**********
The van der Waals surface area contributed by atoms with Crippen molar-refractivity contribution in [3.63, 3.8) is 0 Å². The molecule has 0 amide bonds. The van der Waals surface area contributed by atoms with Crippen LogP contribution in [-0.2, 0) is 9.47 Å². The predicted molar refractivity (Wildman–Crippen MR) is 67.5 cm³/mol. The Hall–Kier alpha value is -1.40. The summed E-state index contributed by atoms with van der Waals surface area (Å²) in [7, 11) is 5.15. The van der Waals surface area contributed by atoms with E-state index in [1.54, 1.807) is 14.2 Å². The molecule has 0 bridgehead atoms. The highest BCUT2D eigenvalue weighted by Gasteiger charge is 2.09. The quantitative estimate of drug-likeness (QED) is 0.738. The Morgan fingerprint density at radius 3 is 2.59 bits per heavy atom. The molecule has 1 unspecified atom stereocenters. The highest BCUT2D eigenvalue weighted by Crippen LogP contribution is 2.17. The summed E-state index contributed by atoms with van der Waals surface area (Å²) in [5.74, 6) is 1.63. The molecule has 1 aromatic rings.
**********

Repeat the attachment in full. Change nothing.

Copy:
The van der Waals surface area contributed by atoms with Crippen molar-refractivity contribution in [3.63, 3.8) is 0 Å². The molecule has 0 amide bonds. The van der Waals surface area contributed by atoms with Crippen LogP contribution in [-0.2, 0) is 9.47 Å². The predicted molar refractivity (Wildman–Crippen MR) is 67.5 cm³/mol. The Hall–Kier alpha value is -1.40. The summed E-state index contributed by atoms with van der Waals surface area (Å²) in [7, 11) is 5.15. The van der Waals surface area contributed by atoms with E-state index in [1.54, 1.807) is 14.2 Å². The molecule has 0 bridgehead atoms. The highest BCUT2D eigenvalue weighted by Gasteiger charge is 2.09. The quantitative estimate of drug-likeness (QED) is 0.738. The Morgan fingerprint density at radius 3 is 2.59 bits per heavy atom. The molecule has 1 unspecified atom stereocenters. The highest BCUT2D eigenvalue weighted by Crippen LogP contribution is 2.17. The summed E-state index contributed by atoms with van der Waals surface area (Å²) in [5.74, 6) is 1.63. The molecule has 1 aromatic rings.